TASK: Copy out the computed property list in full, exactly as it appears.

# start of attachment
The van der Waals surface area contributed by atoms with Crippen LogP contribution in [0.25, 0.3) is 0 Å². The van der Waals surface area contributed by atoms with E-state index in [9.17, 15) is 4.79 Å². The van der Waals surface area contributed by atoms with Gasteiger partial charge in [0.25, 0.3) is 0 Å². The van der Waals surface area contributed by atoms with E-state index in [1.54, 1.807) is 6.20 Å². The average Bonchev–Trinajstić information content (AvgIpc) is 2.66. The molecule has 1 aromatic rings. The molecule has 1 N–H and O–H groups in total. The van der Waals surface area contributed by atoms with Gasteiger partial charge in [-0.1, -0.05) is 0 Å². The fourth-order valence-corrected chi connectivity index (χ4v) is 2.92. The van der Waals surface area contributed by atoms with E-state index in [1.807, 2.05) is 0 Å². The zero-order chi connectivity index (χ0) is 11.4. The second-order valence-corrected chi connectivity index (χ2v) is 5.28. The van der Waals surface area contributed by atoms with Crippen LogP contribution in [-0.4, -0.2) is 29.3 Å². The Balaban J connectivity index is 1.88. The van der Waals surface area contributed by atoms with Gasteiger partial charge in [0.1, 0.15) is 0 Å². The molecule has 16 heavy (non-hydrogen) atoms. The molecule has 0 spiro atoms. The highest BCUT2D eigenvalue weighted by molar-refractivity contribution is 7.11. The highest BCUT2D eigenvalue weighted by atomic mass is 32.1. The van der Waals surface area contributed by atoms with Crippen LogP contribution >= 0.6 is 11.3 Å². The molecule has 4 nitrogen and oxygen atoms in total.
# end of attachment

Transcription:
The van der Waals surface area contributed by atoms with Crippen LogP contribution in [0.25, 0.3) is 0 Å². The van der Waals surface area contributed by atoms with E-state index in [9.17, 15) is 4.79 Å². The van der Waals surface area contributed by atoms with Gasteiger partial charge in [0.25, 0.3) is 0 Å². The van der Waals surface area contributed by atoms with E-state index in [1.54, 1.807) is 6.20 Å². The average Bonchev–Trinajstić information content (AvgIpc) is 2.66. The molecule has 1 aromatic rings. The molecule has 1 N–H and O–H groups in total. The van der Waals surface area contributed by atoms with Gasteiger partial charge in [-0.1, -0.05) is 0 Å². The fourth-order valence-corrected chi connectivity index (χ4v) is 2.92. The van der Waals surface area contributed by atoms with E-state index in [1.807, 2.05) is 0 Å². The zero-order chi connectivity index (χ0) is 11.4. The second-order valence-corrected chi connectivity index (χ2v) is 5.28. The van der Waals surface area contributed by atoms with Crippen LogP contribution in [-0.4, -0.2) is 29.3 Å². The Balaban J connectivity index is 1.88. The van der Waals surface area contributed by atoms with Gasteiger partial charge in [0.1, 0.15) is 0 Å². The molecule has 16 heavy (non-hydrogen) atoms. The molecule has 0 spiro atoms. The highest BCUT2D eigenvalue weighted by molar-refractivity contribution is 7.11. The highest BCUT2D eigenvalue weighted by atomic mass is 32.1. The van der Waals surface area contributed by atoms with Crippen LogP contribution >= 0.6 is 11.3 Å². The molecule has 4 nitrogen and oxygen atoms in total.